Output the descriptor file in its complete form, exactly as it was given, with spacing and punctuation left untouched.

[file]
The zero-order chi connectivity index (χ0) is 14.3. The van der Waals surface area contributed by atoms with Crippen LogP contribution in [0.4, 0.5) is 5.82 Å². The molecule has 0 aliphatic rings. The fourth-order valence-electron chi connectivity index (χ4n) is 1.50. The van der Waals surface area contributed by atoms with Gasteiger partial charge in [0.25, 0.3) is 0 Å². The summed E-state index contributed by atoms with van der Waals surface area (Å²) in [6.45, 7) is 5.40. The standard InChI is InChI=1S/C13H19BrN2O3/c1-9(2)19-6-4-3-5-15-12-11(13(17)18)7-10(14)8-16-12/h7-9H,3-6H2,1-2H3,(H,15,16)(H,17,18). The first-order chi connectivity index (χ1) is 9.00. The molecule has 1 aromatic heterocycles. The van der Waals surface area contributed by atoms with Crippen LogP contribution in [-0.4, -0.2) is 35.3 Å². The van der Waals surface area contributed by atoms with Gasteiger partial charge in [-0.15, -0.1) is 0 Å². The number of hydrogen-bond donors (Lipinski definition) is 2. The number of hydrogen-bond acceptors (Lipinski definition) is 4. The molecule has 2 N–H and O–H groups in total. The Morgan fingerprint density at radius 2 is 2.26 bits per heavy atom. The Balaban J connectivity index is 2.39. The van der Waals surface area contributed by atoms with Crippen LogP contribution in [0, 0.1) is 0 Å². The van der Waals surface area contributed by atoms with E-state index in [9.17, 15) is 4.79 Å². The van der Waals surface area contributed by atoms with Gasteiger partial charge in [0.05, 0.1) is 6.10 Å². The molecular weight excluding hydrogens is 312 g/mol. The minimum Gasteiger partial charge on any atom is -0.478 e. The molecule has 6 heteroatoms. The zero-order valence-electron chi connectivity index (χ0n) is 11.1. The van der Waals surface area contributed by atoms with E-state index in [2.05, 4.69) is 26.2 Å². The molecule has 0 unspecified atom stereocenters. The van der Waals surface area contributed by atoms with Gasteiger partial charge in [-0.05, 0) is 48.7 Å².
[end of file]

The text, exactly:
The zero-order chi connectivity index (χ0) is 14.3. The van der Waals surface area contributed by atoms with Crippen LogP contribution in [0.4, 0.5) is 5.82 Å². The molecule has 0 aliphatic rings. The fourth-order valence-electron chi connectivity index (χ4n) is 1.50. The van der Waals surface area contributed by atoms with Gasteiger partial charge in [0.25, 0.3) is 0 Å². The summed E-state index contributed by atoms with van der Waals surface area (Å²) in [6.45, 7) is 5.40. The standard InChI is InChI=1S/C13H19BrN2O3/c1-9(2)19-6-4-3-5-15-12-11(13(17)18)7-10(14)8-16-12/h7-9H,3-6H2,1-2H3,(H,15,16)(H,17,18). The first-order chi connectivity index (χ1) is 9.00. The molecule has 1 aromatic heterocycles. The van der Waals surface area contributed by atoms with Crippen LogP contribution in [-0.4, -0.2) is 35.3 Å². The van der Waals surface area contributed by atoms with Gasteiger partial charge in [-0.15, -0.1) is 0 Å². The number of hydrogen-bond donors (Lipinski definition) is 2. The number of hydrogen-bond acceptors (Lipinski definition) is 4. The molecule has 2 N–H and O–H groups in total. The Morgan fingerprint density at radius 2 is 2.26 bits per heavy atom. The Balaban J connectivity index is 2.39. The van der Waals surface area contributed by atoms with Crippen LogP contribution in [0, 0.1) is 0 Å². The van der Waals surface area contributed by atoms with E-state index in [9.17, 15) is 4.79 Å². The van der Waals surface area contributed by atoms with Gasteiger partial charge in [0.05, 0.1) is 6.10 Å². The molecular weight excluding hydrogens is 312 g/mol. The minimum Gasteiger partial charge on any atom is -0.478 e. The molecule has 6 heteroatoms. The zero-order valence-electron chi connectivity index (χ0n) is 11.1. The van der Waals surface area contributed by atoms with E-state index in [2.05, 4.69) is 26.2 Å². The molecule has 0 unspecified atom stereocenters. The van der Waals surface area contributed by atoms with Gasteiger partial charge in [-0.05, 0) is 48.7 Å².